Unfortunately, every time we use a defense, we put a greater distance between the real and the ‘ideal’. We become ever more incongruous, and find ourselves in more and more ‘threatening’ situations, develop greater and greater levels of anxiety, and use more and more defenses.... It becomes a vicious cycle that the person eventually is unable to get out of, at least on their own.


A Different Sort of Matrix

Incongruity is a key way in which people get what is called ‘stuck in a matrix’. In biological terminology, a ‘matrix’ is a context in which one phase of growth & development can take place. (so this is not at all the same Matrix that Neo was stuck in, it’s a matrix with a little ‘m’.)

We're not going into detail here (if you want to know more before going on, you'll find matrix theory in the theory & research section of the library), but according to matrix theory, different matrices (matrixes) provide such contexts at different stages of our development, ideally (but not essentially) in timed genetic synchrony. In healthy development, the organism “shifts matrix” when one phase of growth is complete, and begins a new phase (in the brain these shifts are marked with brain-growth spurts). If development is interfered with, however, we get “stuck in a matrix”, and currently this happens to the majority of us. Anxiety reduction and input control are two ways which help to get us “unstuck” and back to congruity, at which point the development of intelligence continues. If we don’t get unstuck, it doesn’t continue, so many people never fully mature all networks or develop full intelligence.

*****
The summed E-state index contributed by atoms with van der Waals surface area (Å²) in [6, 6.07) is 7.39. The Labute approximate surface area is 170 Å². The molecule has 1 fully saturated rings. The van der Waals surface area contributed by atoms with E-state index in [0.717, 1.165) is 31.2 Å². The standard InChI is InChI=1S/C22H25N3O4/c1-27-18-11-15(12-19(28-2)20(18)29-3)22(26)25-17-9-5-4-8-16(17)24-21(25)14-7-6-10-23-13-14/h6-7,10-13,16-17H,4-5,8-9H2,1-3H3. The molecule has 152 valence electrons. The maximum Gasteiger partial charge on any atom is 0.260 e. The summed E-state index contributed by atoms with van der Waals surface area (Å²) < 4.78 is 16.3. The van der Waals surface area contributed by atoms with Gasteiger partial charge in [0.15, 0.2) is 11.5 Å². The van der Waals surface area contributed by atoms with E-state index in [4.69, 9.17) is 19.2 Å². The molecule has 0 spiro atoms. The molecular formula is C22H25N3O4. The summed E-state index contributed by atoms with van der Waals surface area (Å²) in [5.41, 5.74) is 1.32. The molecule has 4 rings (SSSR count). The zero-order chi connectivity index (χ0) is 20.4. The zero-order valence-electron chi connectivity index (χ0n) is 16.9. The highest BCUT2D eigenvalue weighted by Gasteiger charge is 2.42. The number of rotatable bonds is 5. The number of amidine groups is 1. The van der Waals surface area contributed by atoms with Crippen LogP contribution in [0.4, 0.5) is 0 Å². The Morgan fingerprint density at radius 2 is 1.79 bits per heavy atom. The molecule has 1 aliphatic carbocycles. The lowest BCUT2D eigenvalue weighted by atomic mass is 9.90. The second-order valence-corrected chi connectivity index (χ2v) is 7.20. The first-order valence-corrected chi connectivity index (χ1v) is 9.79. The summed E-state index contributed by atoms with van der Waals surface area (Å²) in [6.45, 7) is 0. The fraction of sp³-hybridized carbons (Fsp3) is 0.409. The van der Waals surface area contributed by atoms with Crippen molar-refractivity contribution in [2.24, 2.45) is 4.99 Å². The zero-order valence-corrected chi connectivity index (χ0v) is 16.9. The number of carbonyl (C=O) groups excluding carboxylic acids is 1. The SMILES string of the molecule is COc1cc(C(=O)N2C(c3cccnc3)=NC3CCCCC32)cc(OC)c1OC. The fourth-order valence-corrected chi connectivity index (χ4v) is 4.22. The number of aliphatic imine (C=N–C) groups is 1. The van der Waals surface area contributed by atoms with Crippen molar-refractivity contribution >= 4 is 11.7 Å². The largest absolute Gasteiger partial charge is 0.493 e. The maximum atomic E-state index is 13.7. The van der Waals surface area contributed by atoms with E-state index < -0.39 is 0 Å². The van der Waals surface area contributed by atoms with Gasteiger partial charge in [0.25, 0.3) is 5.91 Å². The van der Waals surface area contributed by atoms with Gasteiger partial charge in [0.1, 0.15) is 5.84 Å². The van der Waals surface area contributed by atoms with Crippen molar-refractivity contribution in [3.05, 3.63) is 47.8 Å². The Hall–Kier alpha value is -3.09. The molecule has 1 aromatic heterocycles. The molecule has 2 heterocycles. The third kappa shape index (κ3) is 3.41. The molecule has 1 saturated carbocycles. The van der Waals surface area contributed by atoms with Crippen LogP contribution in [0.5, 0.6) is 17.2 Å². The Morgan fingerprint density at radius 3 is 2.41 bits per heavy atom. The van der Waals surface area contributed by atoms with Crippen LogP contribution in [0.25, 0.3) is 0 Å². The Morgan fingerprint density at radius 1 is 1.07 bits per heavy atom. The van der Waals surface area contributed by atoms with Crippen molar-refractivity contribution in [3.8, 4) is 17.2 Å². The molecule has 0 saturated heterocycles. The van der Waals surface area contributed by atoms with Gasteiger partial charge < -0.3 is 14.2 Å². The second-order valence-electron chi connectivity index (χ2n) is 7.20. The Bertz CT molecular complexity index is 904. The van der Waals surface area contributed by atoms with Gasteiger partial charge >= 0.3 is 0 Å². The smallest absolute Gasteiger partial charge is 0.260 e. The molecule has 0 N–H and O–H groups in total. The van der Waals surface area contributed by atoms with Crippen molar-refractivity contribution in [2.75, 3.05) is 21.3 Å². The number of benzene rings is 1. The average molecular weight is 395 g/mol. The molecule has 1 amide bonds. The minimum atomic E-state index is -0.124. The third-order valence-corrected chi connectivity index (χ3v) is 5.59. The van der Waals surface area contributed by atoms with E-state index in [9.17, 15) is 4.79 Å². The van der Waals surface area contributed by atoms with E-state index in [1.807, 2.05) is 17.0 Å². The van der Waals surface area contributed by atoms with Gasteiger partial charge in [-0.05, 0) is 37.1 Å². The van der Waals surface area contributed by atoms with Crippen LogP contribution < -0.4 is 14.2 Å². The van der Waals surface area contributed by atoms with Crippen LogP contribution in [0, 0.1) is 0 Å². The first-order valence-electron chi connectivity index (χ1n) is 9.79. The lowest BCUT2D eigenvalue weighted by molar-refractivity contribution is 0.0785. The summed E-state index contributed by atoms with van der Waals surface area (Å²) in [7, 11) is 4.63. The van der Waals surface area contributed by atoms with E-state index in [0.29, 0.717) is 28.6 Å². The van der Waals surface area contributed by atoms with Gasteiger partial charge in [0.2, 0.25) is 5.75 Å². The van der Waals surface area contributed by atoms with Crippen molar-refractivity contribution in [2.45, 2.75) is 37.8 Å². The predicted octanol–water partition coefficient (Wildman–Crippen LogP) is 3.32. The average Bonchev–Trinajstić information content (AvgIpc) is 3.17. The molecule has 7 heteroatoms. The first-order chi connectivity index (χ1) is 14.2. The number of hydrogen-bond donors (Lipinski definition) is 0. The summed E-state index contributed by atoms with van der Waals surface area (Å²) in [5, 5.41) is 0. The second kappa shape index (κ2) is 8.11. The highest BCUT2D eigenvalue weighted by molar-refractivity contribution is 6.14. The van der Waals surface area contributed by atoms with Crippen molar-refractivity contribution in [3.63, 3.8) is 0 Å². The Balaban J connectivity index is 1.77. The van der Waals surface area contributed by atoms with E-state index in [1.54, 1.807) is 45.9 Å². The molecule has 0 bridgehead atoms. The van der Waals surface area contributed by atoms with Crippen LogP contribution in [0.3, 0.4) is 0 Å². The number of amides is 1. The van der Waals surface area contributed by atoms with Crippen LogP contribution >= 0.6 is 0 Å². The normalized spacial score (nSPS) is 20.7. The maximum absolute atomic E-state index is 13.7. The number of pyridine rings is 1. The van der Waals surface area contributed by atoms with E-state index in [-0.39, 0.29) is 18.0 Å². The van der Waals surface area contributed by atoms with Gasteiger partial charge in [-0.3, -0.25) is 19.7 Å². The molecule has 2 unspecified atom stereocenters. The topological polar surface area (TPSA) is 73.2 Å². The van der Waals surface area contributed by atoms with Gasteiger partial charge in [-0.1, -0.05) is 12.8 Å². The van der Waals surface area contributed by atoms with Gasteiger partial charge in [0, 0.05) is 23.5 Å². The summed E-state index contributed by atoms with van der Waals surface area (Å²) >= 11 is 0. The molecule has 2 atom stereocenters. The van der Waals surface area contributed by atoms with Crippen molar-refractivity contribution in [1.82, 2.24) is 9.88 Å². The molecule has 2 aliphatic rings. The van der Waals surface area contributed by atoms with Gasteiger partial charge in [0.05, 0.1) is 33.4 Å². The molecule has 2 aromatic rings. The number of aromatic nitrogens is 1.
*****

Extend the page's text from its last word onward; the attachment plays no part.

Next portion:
Behave as though it's happening, and the brain will think it's happening


You already know that input control is an important key for adjusting personality, behavior, health and intelligence. Here you will discover how pervasive simple, everyday influences are and why it makes such a big difference when you adjust a lot of little things. Who you are today is largely the result of what input you have experienced in the past, but who you are tomorrow is largely the result of what input you are experiencing today.

Do you remember our description of input control from tutorial 2?